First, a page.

Thousands of people in the United States have been diagnosed with the blood disorder, sickle cell disease. Making matters worse, the average lifespan of patients with the disease continues to decline each year.
While 1 out of 365 African American babies develop the chronic disease, they’re unfortunately misrepresented. In general, the Black community isn’t even included in the conversation surrounding the blood disorder. We don’t receive the same treatments as white patients, because we’re excluded from clinical trials when it comes to searching for a mega cure.
Fortunately, some organizations and public figures have changed that narrative. Awareness around sickle cell disease in the Black community continues to grow, leading to more opportunities for funding and research.
Furthermore, individuals like Jamaican photographer Daydrielane Osorio have demonstrated a passion for emphasizing others’ imperfections and turning them into beautiful works of art. With more people dying from the disease every year, Osorio has made it her life’s mission to capture the essence and beauty of black people living with sickle cell disease.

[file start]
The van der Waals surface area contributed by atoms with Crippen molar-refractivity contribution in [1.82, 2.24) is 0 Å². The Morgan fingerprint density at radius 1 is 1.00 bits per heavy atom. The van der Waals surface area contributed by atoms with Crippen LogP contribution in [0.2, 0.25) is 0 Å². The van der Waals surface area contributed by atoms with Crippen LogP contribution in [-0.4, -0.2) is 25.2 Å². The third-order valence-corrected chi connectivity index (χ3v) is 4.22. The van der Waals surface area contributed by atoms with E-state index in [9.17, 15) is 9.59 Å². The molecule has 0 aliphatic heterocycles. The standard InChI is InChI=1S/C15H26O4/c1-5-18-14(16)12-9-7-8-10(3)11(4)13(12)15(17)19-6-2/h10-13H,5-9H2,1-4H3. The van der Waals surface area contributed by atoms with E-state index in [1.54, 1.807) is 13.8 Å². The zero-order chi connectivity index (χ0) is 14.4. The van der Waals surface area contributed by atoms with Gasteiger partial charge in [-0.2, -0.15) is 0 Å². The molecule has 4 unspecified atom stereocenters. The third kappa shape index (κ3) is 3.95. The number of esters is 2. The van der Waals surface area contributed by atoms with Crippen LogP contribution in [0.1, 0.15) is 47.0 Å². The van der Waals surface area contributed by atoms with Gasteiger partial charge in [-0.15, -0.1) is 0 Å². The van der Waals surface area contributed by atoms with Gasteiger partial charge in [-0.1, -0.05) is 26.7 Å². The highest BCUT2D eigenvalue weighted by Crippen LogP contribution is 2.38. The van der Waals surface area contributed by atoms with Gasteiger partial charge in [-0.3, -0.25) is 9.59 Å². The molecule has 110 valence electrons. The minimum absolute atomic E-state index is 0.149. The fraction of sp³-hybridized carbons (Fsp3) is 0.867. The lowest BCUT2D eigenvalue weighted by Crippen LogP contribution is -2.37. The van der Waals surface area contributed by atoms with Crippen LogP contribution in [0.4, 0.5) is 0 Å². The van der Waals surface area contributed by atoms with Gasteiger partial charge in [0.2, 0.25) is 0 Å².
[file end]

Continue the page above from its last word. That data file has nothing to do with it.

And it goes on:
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Daydrielane Osorio’s Lifelong Mission To Empower Those With The Disease
Daydrielane Osorio has loved capturing the essence of people in photos since her teens. Osorio’s father further encouraged his daughter’s passion by opening a photography studio, Chucks Photo Studio, in the heart of downtown Kingston, Jamaica. Additionally, her aunt, Millicent Graham, helped mold Osorio’s creative passions by taking her to poetry readings and workshops throughout her hometown.
She even continued her art studies in college. Osorio even became the protégé of Sandy King, a widely published photographer known for using the carbon transfer technique in his photos. It goes without saying that Osorio’s need for creative expression has been shaped by major influences throughout her life.
After spending years surrounded by art, she eventually became the proud owner of her own studio known as the Daydream Land Photography studio in Greenville, SC.
“I am proud of being Black, and I think the opportunity as an artist I have to represent other individuals, whether Black or not, is an honor. But, also, my perspective of photographing others, I find it empowering, not just to me, but to other people,” Daydrielane Osorio said once. That desire to empower others soon merged with her life’s purpose; to honor her late sister Rhonda Graham.
The Photographer Dedicates Her Art To Her Sister
Having lived her life in photos, Osorio realized that she could use her work for the greater good. In February 2020, the mother of two started